A writer at The Economist notes that hatred of bankers is one of the world’s oldest and most dangerous prejudices:
Civilisations that have eased the ban on moneylending have grown rich. Those that have retained it have stagnated. Northern Italy boomed in the 15th century when the Medicis and other banking families found ways to bend the rules. Economic leadership passed to Protestant Europe when Luther and Calvin made moneylending acceptable. As Europe pulled ahead, the usury-banning Islamic world remained mired in poverty.
In medieval Europe Jews were persecuted not only because they were not Christians but also because killing them was a quick way to expunge debts. Karl Marx, who came from a Jewish family, regarded Jews as the embodiments of capitalism who could only be rescued from their ancestral curse through revolution. The forgers of the “Protocols of the Learned Elders of Zion” wanted people to believe that Jewish financiers were engaged in a fiendish global conspiracy. Louis McFadden, the chairman of the United States House Committee on Banking and Currency in the 1930s, claimed that “the Gentiles have the slips of paper while the Jews have the lawful money.” The same canards have been used against Chinese minorities across Asia.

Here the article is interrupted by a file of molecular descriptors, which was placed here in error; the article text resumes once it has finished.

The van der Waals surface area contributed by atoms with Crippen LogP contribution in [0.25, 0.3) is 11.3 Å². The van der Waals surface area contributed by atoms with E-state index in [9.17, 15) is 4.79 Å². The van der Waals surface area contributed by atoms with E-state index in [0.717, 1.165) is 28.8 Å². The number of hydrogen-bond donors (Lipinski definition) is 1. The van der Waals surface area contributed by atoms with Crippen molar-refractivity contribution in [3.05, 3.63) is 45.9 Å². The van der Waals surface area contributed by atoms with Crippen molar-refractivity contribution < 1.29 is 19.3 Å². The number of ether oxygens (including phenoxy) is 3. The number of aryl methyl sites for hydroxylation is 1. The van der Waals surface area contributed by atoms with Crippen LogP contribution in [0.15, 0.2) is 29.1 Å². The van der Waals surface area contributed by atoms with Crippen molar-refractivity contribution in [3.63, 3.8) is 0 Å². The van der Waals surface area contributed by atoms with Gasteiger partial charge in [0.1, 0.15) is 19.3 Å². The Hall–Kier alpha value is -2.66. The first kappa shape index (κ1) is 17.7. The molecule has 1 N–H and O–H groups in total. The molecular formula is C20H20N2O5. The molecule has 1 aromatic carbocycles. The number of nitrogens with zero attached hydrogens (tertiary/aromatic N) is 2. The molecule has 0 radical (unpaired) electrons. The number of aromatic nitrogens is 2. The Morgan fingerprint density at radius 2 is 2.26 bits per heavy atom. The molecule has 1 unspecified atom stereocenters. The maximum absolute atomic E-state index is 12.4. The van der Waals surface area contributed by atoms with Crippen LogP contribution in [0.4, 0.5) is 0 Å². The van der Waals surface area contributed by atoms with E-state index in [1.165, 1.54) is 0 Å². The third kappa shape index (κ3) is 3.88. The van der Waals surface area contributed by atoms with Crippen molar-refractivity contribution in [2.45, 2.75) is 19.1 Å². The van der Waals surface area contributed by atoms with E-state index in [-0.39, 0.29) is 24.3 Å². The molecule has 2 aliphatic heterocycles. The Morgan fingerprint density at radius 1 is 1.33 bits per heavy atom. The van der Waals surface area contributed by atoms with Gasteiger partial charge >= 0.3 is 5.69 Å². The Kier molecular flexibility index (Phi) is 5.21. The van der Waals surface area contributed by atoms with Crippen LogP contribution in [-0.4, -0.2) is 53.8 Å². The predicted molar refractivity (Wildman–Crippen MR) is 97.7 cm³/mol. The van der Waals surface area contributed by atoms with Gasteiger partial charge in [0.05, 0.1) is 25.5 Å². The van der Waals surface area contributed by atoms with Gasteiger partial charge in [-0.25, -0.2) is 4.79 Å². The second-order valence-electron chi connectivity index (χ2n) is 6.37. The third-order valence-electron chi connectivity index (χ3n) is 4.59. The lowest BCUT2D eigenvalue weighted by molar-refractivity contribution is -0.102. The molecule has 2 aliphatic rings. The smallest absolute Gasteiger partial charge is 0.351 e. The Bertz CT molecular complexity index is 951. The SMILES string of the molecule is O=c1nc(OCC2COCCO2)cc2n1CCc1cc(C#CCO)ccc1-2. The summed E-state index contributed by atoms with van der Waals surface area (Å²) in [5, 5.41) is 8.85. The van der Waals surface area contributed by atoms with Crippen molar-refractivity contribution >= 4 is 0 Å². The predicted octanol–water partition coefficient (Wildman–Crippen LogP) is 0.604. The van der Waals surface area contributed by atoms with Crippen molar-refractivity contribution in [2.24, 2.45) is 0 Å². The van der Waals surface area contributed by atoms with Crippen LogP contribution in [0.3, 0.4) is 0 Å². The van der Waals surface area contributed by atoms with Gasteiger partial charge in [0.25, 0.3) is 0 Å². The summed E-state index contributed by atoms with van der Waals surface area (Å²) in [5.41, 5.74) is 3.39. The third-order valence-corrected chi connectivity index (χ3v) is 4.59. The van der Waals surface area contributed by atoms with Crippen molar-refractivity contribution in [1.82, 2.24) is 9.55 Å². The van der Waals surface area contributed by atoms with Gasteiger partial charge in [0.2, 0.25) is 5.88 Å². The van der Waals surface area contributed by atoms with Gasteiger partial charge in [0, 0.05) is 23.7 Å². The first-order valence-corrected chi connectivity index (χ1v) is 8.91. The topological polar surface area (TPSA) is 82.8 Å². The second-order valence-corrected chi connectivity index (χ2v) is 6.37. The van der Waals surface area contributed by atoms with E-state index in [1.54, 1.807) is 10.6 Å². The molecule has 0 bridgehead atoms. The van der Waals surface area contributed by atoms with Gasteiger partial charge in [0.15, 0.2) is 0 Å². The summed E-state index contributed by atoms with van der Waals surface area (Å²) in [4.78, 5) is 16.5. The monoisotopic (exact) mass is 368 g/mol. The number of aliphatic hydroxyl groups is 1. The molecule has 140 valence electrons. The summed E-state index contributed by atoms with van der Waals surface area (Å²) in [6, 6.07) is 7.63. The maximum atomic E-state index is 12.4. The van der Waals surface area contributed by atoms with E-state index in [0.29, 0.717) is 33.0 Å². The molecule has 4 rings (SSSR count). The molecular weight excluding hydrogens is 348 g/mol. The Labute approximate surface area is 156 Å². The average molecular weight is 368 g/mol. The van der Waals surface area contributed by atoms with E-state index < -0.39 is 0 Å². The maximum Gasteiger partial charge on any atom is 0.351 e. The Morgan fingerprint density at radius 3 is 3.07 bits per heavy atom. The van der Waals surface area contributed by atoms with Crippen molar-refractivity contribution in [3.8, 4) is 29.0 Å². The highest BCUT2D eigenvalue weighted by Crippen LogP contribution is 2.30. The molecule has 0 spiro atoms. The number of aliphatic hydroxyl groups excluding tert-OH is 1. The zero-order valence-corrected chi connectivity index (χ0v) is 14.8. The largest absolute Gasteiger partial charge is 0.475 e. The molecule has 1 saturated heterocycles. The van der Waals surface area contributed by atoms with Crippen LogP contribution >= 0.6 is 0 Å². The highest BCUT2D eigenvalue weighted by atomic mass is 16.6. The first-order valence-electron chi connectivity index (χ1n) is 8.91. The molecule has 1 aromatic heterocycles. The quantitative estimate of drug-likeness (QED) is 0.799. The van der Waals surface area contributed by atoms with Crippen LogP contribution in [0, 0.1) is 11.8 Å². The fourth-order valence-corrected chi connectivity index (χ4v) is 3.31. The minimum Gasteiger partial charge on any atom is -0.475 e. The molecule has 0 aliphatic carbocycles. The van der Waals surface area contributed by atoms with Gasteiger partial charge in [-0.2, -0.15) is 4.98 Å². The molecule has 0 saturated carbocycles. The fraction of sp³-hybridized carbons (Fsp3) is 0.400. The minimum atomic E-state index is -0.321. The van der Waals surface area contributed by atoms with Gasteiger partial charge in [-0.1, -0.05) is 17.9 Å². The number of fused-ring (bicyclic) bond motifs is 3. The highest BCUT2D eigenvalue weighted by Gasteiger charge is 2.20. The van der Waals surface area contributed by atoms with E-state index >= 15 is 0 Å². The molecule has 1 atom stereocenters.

It can be reasonably argued that the financial industry in the US, and probably also in Europe, is too large as a % of the overall economy and also far too influential in political affairs–see my post about sticky governors. But the unthinking demonization of finance as an activity, and of people involved in that activity, is counterproductive, and, as the Economist author argues, dangerous.